Humanitarian Crises in 2013: Assessing the Global Response
Throughout 2013, international humanitarian actors have faced major challenges responding to conflicts and natural disasters across the globe. Tens of thousands of people died in Syria and millions were displaced while international actors struggled to get access to desperate people. While escalating violence in such diverse countries as South Sudan, Iraq, Yemen and the Central African Republic may have received less media attention than Syria, these situations also posed particular challenges to the international community. At the end of 2013, the international community was mobilizing a major relief effort to respond to Typhoon Haiyan in the Philippines, a storm that affected more than 14 million people and displaced over 5 million. Beyond the headlines, there were dozens of long-standing conflicts and smaller disasters that impacted the lives of millions of people and overwhelmed the capacity of local responders to meet the security, food and health needs of victims. The slow and sometimes inadequate response to these emergencies raise challenging questions about the capacity of the humanitarian aid system to meet the needs of people most affected by these and other disasters.
On January 9, the Brookings-LSE Project on Internal Displacement and Doctors Without Borders/Médecins Sans Frontières (MSF) hosted a discussion looking back at 2013 and assessed how well the international community responded to crises last year with a particular focus on Syria – a high-profile crisis – and the Central African Republic – a low-profile crisis – as well as the thematic issue of access to health care during crises. Panelists included Sophie Delaunay, executive director of MSF in the United States; Antoine Gérard from the U.N. Office for the Coordination of Humanitarian Affairs; Iain Levine from Human Rights Watch and Francois Stamm from the International Committee of the Red Cross. Senior Fellow Elizabeth Ferris, co-director of the Brookings-LSE Project on Internal Displacement, provided introductory remarks and moderated the discussion.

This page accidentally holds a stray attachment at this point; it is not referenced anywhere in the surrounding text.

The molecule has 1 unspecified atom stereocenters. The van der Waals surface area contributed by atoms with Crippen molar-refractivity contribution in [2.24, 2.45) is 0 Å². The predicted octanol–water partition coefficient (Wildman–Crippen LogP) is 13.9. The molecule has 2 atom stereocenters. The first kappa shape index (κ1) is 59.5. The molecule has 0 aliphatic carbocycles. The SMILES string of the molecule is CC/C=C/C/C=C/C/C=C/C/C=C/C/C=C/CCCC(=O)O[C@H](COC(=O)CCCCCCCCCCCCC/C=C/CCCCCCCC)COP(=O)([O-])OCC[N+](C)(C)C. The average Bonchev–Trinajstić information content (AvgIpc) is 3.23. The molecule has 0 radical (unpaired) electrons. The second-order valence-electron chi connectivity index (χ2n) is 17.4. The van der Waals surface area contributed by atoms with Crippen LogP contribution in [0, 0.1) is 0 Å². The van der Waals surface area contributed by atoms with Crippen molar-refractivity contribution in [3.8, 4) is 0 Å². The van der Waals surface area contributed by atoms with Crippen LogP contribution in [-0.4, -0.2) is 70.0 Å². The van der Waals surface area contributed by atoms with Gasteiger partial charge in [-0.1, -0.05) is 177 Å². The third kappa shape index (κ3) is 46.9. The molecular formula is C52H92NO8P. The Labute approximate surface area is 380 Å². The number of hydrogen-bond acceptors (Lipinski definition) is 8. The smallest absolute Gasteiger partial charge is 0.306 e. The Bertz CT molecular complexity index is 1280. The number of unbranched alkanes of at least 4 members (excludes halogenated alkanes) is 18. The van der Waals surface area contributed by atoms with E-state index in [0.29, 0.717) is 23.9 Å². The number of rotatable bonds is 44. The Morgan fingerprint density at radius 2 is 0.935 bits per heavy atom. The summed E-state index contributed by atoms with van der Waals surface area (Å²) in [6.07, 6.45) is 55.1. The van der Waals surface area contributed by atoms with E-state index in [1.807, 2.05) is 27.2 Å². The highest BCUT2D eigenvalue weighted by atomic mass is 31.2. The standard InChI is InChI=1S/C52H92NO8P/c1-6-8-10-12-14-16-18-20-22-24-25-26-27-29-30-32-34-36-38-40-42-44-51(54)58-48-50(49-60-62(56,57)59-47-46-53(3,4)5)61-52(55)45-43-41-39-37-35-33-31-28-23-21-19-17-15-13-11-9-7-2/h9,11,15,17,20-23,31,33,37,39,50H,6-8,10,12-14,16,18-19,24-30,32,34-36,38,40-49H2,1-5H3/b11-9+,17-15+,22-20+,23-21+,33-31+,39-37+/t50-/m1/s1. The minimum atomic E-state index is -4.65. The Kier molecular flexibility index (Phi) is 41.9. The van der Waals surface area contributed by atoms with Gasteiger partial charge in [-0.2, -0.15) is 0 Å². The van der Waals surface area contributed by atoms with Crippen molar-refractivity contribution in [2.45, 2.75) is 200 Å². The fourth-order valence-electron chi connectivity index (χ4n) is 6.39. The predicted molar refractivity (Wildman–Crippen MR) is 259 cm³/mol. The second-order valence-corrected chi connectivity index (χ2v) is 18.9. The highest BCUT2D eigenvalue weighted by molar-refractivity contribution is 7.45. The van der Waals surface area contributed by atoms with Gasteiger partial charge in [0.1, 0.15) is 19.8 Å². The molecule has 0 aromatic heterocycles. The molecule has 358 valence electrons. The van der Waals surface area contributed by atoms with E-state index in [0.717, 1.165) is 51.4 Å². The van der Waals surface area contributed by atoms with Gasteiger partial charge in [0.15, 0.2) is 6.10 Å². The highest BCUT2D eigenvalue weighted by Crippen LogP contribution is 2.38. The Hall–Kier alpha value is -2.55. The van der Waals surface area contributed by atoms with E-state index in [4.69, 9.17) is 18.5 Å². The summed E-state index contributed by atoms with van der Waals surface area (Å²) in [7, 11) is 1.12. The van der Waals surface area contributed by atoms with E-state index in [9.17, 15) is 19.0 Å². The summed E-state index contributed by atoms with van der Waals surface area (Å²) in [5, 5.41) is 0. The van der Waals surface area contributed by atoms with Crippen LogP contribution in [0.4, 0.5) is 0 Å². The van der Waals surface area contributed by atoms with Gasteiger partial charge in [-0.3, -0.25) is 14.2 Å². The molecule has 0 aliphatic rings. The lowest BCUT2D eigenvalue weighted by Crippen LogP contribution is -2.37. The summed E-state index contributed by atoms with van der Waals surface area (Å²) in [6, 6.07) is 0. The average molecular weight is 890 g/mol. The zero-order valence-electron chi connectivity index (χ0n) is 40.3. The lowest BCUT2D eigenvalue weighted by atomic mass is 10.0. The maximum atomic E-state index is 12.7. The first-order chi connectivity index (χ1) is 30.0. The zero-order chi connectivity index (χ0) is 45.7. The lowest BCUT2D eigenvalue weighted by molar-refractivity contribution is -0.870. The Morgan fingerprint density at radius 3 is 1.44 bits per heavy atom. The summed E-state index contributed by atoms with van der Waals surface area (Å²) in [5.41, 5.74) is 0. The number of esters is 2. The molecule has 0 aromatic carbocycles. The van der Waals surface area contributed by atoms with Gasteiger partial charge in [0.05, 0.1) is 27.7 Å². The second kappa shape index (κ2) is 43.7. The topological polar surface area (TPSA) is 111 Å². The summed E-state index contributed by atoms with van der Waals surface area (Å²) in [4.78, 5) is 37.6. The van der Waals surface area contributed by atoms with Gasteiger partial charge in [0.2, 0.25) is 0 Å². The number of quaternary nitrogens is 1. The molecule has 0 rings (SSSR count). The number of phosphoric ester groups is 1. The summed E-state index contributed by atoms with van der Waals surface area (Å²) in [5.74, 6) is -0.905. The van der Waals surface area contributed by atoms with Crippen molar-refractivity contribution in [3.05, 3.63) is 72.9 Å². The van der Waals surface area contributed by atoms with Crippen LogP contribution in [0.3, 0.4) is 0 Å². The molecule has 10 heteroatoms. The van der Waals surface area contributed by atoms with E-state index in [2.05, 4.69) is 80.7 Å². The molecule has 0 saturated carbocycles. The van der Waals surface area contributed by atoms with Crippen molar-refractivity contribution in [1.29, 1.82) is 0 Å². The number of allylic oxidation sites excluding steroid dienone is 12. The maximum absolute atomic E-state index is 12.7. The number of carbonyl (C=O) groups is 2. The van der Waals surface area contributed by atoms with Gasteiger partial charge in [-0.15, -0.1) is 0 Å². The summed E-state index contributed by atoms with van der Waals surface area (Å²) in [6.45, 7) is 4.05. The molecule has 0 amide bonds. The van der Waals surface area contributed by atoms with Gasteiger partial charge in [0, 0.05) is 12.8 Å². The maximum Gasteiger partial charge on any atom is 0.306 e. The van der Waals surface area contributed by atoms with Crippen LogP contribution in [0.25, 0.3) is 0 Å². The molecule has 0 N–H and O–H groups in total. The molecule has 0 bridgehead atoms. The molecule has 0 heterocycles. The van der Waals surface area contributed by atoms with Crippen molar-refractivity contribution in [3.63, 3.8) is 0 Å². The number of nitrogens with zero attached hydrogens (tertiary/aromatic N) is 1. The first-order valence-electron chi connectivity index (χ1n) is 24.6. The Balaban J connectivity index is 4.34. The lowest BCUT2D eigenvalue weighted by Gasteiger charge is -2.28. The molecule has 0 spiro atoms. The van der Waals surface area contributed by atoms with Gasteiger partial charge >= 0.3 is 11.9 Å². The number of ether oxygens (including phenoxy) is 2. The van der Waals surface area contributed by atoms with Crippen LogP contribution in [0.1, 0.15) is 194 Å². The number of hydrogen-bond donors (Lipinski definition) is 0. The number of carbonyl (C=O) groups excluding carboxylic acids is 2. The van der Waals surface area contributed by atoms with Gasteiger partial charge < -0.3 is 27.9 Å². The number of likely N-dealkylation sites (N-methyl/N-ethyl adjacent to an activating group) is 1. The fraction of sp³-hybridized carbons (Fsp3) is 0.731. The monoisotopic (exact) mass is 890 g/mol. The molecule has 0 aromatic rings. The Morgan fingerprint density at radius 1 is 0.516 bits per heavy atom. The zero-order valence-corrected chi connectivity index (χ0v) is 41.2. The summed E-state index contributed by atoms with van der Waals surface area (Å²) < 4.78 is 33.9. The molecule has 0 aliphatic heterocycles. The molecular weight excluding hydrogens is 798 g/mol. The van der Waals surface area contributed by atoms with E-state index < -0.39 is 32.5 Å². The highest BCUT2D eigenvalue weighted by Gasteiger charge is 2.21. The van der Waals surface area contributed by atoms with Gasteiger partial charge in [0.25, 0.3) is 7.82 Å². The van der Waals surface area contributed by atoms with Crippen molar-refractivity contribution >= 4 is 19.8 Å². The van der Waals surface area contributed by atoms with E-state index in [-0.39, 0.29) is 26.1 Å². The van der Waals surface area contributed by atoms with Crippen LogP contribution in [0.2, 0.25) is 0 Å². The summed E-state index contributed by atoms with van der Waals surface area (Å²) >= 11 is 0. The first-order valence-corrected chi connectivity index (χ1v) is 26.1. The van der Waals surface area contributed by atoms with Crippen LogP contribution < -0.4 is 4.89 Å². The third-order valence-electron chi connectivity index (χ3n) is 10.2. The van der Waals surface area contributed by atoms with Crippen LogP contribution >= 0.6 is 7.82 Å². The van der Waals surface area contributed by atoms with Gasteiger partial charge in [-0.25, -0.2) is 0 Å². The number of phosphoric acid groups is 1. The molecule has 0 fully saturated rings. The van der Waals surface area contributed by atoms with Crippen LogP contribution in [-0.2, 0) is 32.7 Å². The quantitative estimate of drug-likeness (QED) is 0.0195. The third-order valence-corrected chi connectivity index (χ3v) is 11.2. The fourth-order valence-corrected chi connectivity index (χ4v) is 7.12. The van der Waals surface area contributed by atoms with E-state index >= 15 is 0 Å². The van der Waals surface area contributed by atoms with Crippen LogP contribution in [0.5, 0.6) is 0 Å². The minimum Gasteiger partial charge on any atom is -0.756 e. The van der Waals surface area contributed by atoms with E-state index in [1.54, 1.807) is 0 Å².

Join the conversation on Twitter at #2013crises.
On January 9, the Project on Internal Displacement and Doctors Without Borders/Médecins Sans Frontières hosted a discussion of humanitarian crises in 2013 and assessed how well the international community responded with a particular focus on Syria – a high-profile crisis – and the Central African Republic – a low-profile crisis as well as a particular thematic issue: access to health care.
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[The resignation of assistant secretary of state for European and Eurasian affairs Wess Mitchell] is surprising news, which seems to have caught everyone off guard. He doesn’t appear to have shared this news with his ambassadors, who were in Washington last week for a global chiefs of mission conference. His deputy is also slated to retire soon, which raises question of near term leadership on European policy at a time of challenges there.
[Wess] Mitchell was a strong supporter of NATO, particularly in Eastern Europe where he will be sorely missed. His departure comes follows the resignation of senior Pentagon officials – Robert Karem and Tom Goffus – working on NATO along with Secretary Mattis. Without this pro-alliance caucus, NATO is now more vulnerable than at any time since the beginning of the Trump administration.